What diet is right for me?

Owen Davis | April 24, 2019

If you’re asking ‘what diet is right for me?’ You’re asking the wrong question.

We don’t advocate the promotion of ‘trending’ diets, even though they all have value, as they force us to abandon the foods of commerce - the sugars, the preservatives, the hormones and all the other things found in processed foods - and finally conform to a health identity/ tribe/ routine.

So while trending diets are a good starting point to remove foods of commerce and give discipline but fail to balance chemistry, which is necessary to correct deficiencies and thus achieve health, the promotion of  widespread of one-size-fits-all diets is dangerous. While people in good health can often remain healthy on a generalised diet, sick people will often deteriorate because they’re not getting the right nutrients and minerals based on their specific challenges and requirements. 

First, we have to establish what it is we are trying to achieve by following a diet - by following a set of nutritional protocols. So the question is, what challenges is your body facing and what does your body need to combat those challenges? In other words, what are your own unique needs? If you’re mercury toxic for example, then a paleo diet that is rich in seafood and laced with methyl mercury is going to compound the problem.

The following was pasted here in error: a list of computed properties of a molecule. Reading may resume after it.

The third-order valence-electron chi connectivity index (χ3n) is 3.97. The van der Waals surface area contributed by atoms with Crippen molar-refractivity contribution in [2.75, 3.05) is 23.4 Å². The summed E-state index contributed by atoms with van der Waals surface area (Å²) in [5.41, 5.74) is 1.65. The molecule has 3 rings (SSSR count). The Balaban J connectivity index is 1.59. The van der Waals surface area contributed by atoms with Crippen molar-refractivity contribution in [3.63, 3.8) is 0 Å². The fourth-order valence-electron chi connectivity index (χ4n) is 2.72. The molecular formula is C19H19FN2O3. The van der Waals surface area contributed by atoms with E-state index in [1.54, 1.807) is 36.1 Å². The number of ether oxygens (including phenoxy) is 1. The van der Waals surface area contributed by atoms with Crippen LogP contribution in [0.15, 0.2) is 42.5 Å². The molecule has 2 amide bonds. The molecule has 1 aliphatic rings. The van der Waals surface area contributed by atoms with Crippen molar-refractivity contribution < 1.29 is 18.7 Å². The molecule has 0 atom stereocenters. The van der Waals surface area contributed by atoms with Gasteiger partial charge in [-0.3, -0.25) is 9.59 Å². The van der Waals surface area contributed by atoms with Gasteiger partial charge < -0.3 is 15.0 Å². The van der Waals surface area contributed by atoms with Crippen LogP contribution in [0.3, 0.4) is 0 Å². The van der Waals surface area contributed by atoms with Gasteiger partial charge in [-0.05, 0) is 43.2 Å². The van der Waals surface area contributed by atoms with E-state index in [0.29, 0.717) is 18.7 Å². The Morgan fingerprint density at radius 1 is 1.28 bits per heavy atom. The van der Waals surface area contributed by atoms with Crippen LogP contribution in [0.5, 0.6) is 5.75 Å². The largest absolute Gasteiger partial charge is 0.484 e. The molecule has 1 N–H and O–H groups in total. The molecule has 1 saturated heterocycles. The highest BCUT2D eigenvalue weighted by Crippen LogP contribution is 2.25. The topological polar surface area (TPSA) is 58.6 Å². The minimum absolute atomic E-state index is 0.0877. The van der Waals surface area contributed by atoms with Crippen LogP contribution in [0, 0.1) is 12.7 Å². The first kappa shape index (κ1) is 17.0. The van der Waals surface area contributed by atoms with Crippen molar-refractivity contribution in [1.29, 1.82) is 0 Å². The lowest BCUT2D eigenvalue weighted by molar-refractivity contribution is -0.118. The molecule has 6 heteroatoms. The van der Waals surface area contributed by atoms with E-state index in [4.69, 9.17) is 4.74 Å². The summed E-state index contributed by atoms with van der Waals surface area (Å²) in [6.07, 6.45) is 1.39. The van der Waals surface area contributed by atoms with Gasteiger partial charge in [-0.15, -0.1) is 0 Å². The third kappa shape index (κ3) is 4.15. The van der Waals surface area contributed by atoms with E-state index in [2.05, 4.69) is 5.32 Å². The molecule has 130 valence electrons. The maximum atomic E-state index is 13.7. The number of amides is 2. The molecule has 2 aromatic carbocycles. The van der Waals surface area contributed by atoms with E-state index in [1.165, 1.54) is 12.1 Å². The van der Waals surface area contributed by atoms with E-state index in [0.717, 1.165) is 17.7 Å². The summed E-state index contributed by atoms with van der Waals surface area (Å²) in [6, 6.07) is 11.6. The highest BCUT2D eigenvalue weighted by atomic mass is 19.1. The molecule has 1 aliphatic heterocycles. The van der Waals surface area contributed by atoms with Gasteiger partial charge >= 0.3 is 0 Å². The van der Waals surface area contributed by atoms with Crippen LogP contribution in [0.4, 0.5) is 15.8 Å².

Following vegan diet that is devoid of iron and protein will drastically affect  someone with anaemia. Anaemia will affect energy, detoxification and the bodies ability to defend against cancer and auto-immune disease.
To make matters worse, if we conform to the current methylation supplemental trends, giving methylated B12 or B vitamins in the presence of mercury will make mercury volatile and target specific for the brain. 

An immune challenge - whether coming from a toxin, solvent, pesticide or a heavy metal - requires different building blocks to deal with that challenge. By looking at blood chemistry, we can identify exactly what these challenges are and what foods and nutrients will best address them - what foods will balance your body chemistry. 

So while a paleo diet in its purest form may not be appropriate for you, a modified, well formulated version of it could be. This is the benefit of testing blood chemistry - we are able to identify what challenges your body is facing and we are able to build a diet and measurable strategy to meet your specific biochemical needs. 

The point is, we need to let chemistry inform our eating plans, not trending diets.



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